Hiccups? Yes, heaps of them. Lafangey Parindey is neither a winner nor a loser. The substance is raw, similarities are many, and story is as predictable as it gets, yet between the flaws and grinds is an earnest youthful resonance and a wholesome human experience that celebrates the spirits of underdogs who are down in dust but don’t give up.

Watch it if you can digest a pure masala movie without getting extremely judgemental or making parallels with any other film.
Watch it if you’re a fan of Ms.D, pink-cheek Neil or Pradeep Sarkar.
However, moreso, Watch it because it is an inspirational and poignant tale of any third person amongst us.

Happy Birthday India!

"At the stroke of midnight, while the world sleeps, India will awake to life and freedom", said Jawaharlal Nehru on the eve of 15th August 1947.
63 years later, we woke up again – yet to a different sentiment this time. We woke up to a lazy Sunday, a day of family trips to the mall, a day of catching up on the movies missed during the week, a day to binge on the alcohol that was stocked the day before, a day to indulge in the numerous sales, a day to relax the competitive professional batteries and a day to prepare for the week ahead. And life went on, and soon it will be the 64th year.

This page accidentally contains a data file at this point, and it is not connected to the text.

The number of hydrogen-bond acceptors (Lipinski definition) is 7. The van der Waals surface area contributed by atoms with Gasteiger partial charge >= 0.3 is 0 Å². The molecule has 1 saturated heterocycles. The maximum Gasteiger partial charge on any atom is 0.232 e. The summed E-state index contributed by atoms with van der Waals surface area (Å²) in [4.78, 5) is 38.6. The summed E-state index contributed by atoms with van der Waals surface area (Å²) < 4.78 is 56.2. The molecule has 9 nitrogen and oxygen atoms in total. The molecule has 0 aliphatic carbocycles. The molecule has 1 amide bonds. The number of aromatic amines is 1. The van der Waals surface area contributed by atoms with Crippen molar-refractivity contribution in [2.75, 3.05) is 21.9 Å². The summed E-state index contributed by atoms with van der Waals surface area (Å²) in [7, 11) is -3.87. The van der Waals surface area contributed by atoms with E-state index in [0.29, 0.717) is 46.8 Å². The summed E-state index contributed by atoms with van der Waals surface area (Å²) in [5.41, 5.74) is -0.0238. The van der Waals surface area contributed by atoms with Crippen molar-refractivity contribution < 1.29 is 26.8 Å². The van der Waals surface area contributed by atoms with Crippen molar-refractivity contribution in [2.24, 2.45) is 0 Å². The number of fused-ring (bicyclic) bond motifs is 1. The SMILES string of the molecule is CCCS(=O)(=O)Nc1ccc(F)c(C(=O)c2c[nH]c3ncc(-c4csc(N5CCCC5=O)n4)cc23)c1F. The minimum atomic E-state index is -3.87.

To India,
Caught between hell and heaven,
a subcontinent torn by wounded partition
the day was 15th August 1947
you were born - a new nation!

Refugees scoured to start a fresh life,
Separated from loved ones, lonely and forlorn
Eyes filled with agony, seeking many answers
Heart heavy with sorrow, body frail and torn.

As each day passed, problems grew,
freedom gave way to greed, we tried to start anew
You tried to keep them together,
your children wanted different paths,
they had their own plans,
some became Hindu, others sought Islam.

Bloodshed increasing by the hour, All in the name of religion and caste
A part of you sits in quiet oblivion, while a part of you is still being ripped apart

One one side is a deprived child staring into his empty plate
On another is a filled restaurant with ambience so great,
While a section fights for basic food, clothing and shelter
Another lives in palaces and owns expensive cars

While mercilessly, life of a girl child is being sacrificed in small towns
Sushmita, Aishwarya put you on the global map with their crowns

Been born to rich parents,
a child is blithe and lives lavishly
Yet another child having to take care of his ailing mother,
toils through the day for a paltry salary 

Watching your children divided by class & pride, you groan in quiet pain,
while your children desert you for far-lands, joy & equal ache you maintain.

Today on your 63rd birthday, you have come so far,
no words are enough to tell you how proud we are
to be born to you, you’re my motherland
While your children wound and cause you pain,
you still embrace us with your open arms.

As I sing Happy Birthday, my heart whispers silent prayers,
Hope you continue to prosper and grow for many many years!  

And on that note, I leave you with one of my all-time favourite patriotic song.

Movie Review: Peepli (Live) – ‘SANSANI Khabar’ at its best! !